This is the third in a three part series examining rule and constraint definition and management that supports a correct-by-design methodology.
In my earlier posts in this series (first and second), I discussed our need to achieve compliance to design rules versus constraining our designs. I also highlighted the importance of rule definition and management and then did an in-depth review of the rules and constraints that are needed to meet our design and system performance goals and manufacturing quality targets. In this post, I review the need for proper planning of rules and constraints.
I’ve discussed the different types of constraints and the importance of ease of use in their set up, so now let’s take a look at planning. Constraint planning and definition can and should take place as soon as the design project is created. Reuse constraints from a previous project(s), use a predefined template of rules, or create them specifically for your new design.
Reusing existing rules or a template ensures that any common constraints, such as those for DDRx and PCI-E busses, differential pair rules, and manufacturing requirements are adhered to. It also minimizes the possibility of input errors.
Proper grouping and definition of net classes and constraint classes in the early stages of the design process simplifies constraint definition and management significantly. Grouped constraints can increase layout efficiency, reducing design time and, ultimately, lower PCB design costs.
Net classes are used to organize and speed the definition of routing constraints for nets with similar characteristics. For a net class you can define the layers allowed for routing, the corresponding trace-width range for these layers, and the via types allowed for nets in the net class. For differential pairs, you can define a layer-dependent differential pair gap.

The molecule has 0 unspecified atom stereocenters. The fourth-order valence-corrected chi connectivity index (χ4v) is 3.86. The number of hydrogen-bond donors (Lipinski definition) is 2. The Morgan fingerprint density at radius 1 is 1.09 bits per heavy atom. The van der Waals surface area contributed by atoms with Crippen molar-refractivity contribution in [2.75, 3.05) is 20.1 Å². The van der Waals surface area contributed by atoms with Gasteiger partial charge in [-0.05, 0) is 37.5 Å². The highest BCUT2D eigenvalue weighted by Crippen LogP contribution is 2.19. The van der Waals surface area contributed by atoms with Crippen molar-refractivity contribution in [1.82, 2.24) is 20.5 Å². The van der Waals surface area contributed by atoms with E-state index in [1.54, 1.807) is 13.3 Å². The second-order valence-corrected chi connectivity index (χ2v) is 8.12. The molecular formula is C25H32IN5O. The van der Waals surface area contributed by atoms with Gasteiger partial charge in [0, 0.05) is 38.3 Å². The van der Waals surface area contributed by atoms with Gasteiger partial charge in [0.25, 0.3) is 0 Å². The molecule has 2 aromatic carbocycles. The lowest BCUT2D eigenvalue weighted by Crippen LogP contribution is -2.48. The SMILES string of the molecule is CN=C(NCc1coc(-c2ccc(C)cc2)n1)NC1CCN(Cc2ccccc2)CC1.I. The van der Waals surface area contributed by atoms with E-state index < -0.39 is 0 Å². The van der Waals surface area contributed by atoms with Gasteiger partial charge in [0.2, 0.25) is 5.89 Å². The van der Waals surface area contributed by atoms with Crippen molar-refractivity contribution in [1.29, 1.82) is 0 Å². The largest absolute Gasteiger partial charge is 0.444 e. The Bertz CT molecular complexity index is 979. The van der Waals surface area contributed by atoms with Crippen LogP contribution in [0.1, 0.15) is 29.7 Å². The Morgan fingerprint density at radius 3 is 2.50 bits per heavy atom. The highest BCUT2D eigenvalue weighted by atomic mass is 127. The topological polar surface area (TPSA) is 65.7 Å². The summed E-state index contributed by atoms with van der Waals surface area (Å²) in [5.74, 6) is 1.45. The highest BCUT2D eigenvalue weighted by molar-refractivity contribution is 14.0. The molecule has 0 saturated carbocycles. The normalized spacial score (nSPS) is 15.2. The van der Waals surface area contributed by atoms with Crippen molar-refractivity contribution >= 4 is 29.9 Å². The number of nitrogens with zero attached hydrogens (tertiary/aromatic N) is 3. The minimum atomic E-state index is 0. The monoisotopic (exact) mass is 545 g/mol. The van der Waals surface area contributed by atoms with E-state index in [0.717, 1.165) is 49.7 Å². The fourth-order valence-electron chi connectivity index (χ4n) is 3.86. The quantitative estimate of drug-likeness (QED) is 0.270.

Constraint planning starts with basic net classes, constraint classes, and general clearance rules.
Constraint classes are used to organize and speed the definition of length, topology, and other constraints for nets with similar electrical and timing properties. Although constraints assigned to a constraint class may be applied automatically to all nets in the class, particular constraint values can be customized for individual nets, pin pairs, and differential pairs.
In the first of this series I mentioned that all we are trying to do when defining rules and constraints is “to achieve compliance (conform to all of our system specifications and rules for high speed performance, manufacturing, power distribution, heat dissipation etc.).”
In order to achieve that compliance, we need an integrated constraint definition and management system that is available throughout the design flow, is easy to use, supports re-use and templates, and is consistent, efficient and accurate, which should validate required versus actual measured (PCB routed) values.
That’s really not a lot to ask for, right?
So, in finishing, I have the same question as before for you – what is the most challenging aspect of design rule/constraint entry and management that you face today? Are there new and upcoming technological requirements that are difficult to address?
To learn more about the importance of PCB design constraints, check out this white paper, Why PCB Design Constraints Should Drive Your Design Flow.